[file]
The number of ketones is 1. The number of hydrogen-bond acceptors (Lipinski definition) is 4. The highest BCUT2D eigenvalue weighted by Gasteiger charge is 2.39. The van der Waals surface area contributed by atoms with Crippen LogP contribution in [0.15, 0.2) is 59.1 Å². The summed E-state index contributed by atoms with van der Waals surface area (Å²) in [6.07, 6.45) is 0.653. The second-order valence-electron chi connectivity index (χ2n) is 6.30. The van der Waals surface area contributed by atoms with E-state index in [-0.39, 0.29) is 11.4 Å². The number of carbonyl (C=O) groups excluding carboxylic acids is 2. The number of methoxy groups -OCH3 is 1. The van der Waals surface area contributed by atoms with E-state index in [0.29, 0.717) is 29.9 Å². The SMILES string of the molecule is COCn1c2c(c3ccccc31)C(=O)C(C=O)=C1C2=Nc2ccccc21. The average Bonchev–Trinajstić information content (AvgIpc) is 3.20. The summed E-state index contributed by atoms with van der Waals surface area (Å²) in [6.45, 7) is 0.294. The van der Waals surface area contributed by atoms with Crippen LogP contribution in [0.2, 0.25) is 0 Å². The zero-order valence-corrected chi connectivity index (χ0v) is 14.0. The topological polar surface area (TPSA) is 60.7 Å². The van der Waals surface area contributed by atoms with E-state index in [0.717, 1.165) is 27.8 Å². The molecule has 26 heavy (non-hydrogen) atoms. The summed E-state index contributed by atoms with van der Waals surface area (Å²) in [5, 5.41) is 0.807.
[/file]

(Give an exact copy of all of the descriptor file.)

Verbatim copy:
The number of ketones is 1. The number of hydrogen-bond acceptors (Lipinski definition) is 4. The highest BCUT2D eigenvalue weighted by Gasteiger charge is 2.39. The van der Waals surface area contributed by atoms with Crippen LogP contribution in [0.15, 0.2) is 59.1 Å². The summed E-state index contributed by atoms with van der Waals surface area (Å²) in [6.07, 6.45) is 0.653. The second-order valence-electron chi connectivity index (χ2n) is 6.30. The van der Waals surface area contributed by atoms with E-state index in [-0.39, 0.29) is 11.4 Å². The number of carbonyl (C=O) groups excluding carboxylic acids is 2. The number of methoxy groups -OCH3 is 1. The van der Waals surface area contributed by atoms with E-state index in [0.29, 0.717) is 29.9 Å². The SMILES string of the molecule is COCn1c2c(c3ccccc31)C(=O)C(C=O)=C1C2=Nc2ccccc21. The average Bonchev–Trinajstić information content (AvgIpc) is 3.20. The summed E-state index contributed by atoms with van der Waals surface area (Å²) in [6.45, 7) is 0.294. The van der Waals surface area contributed by atoms with Crippen LogP contribution in [0.2, 0.25) is 0 Å². The zero-order valence-corrected chi connectivity index (χ0v) is 14.0. The topological polar surface area (TPSA) is 60.7 Å². The van der Waals surface area contributed by atoms with E-state index in [0.717, 1.165) is 27.8 Å². The molecule has 26 heavy (non-hydrogen) atoms. The summed E-state index contributed by atoms with van der Waals surface area (Å²) in [5, 5.41) is 0.807.